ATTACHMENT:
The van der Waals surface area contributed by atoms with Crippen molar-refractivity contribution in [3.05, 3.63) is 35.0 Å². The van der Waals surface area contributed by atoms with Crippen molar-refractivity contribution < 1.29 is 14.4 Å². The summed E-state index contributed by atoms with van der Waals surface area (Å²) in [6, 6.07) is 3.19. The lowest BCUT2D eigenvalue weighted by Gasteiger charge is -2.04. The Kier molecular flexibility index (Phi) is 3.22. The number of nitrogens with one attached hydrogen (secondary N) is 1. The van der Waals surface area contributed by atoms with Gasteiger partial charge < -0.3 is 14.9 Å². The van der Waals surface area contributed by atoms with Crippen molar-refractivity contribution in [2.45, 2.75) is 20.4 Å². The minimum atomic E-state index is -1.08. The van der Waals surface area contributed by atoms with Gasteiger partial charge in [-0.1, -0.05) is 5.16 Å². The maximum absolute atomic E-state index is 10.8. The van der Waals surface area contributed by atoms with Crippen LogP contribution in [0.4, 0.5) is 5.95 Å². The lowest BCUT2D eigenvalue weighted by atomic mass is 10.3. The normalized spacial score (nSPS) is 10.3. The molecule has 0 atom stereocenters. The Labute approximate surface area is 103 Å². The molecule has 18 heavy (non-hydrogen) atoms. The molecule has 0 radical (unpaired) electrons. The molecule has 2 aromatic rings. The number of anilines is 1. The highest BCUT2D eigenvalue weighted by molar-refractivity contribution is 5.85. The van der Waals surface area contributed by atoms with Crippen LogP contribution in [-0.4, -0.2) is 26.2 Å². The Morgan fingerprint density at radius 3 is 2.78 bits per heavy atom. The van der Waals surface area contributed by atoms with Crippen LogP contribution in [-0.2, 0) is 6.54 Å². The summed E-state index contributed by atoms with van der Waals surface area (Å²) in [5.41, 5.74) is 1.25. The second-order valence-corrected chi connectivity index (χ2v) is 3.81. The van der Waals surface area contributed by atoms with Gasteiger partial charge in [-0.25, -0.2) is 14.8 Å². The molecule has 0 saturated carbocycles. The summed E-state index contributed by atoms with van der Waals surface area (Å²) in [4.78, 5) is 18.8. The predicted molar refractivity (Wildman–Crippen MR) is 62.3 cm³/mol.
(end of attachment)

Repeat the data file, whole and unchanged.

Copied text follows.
The van der Waals surface area contributed by atoms with Crippen molar-refractivity contribution in [3.05, 3.63) is 35.0 Å². The van der Waals surface area contributed by atoms with Crippen molar-refractivity contribution < 1.29 is 14.4 Å². The summed E-state index contributed by atoms with van der Waals surface area (Å²) in [6, 6.07) is 3.19. The lowest BCUT2D eigenvalue weighted by Gasteiger charge is -2.04. The Kier molecular flexibility index (Phi) is 3.22. The number of nitrogens with one attached hydrogen (secondary N) is 1. The van der Waals surface area contributed by atoms with Gasteiger partial charge < -0.3 is 14.9 Å². The van der Waals surface area contributed by atoms with Crippen molar-refractivity contribution in [2.45, 2.75) is 20.4 Å². The minimum atomic E-state index is -1.08. The van der Waals surface area contributed by atoms with Gasteiger partial charge in [-0.1, -0.05) is 5.16 Å². The maximum absolute atomic E-state index is 10.8. The van der Waals surface area contributed by atoms with Crippen LogP contribution in [0.4, 0.5) is 5.95 Å². The lowest BCUT2D eigenvalue weighted by atomic mass is 10.3. The normalized spacial score (nSPS) is 10.3. The molecule has 0 atom stereocenters. The Labute approximate surface area is 103 Å². The molecule has 18 heavy (non-hydrogen) atoms. The molecule has 0 radical (unpaired) electrons. The molecule has 2 aromatic rings. The number of anilines is 1. The highest BCUT2D eigenvalue weighted by molar-refractivity contribution is 5.85. The van der Waals surface area contributed by atoms with Crippen LogP contribution in [-0.4, -0.2) is 26.2 Å². The Morgan fingerprint density at radius 3 is 2.78 bits per heavy atom. The van der Waals surface area contributed by atoms with Crippen LogP contribution in [-0.2, 0) is 6.54 Å². The summed E-state index contributed by atoms with van der Waals surface area (Å²) in [5.41, 5.74) is 1.25. The second-order valence-corrected chi connectivity index (χ2v) is 3.81. The van der Waals surface area contributed by atoms with Gasteiger partial charge in [-0.25, -0.2) is 14.8 Å². The molecule has 0 saturated carbocycles. The summed E-state index contributed by atoms with van der Waals surface area (Å²) in [4.78, 5) is 18.8. The predicted molar refractivity (Wildman–Crippen MR) is 62.3 cm³/mol.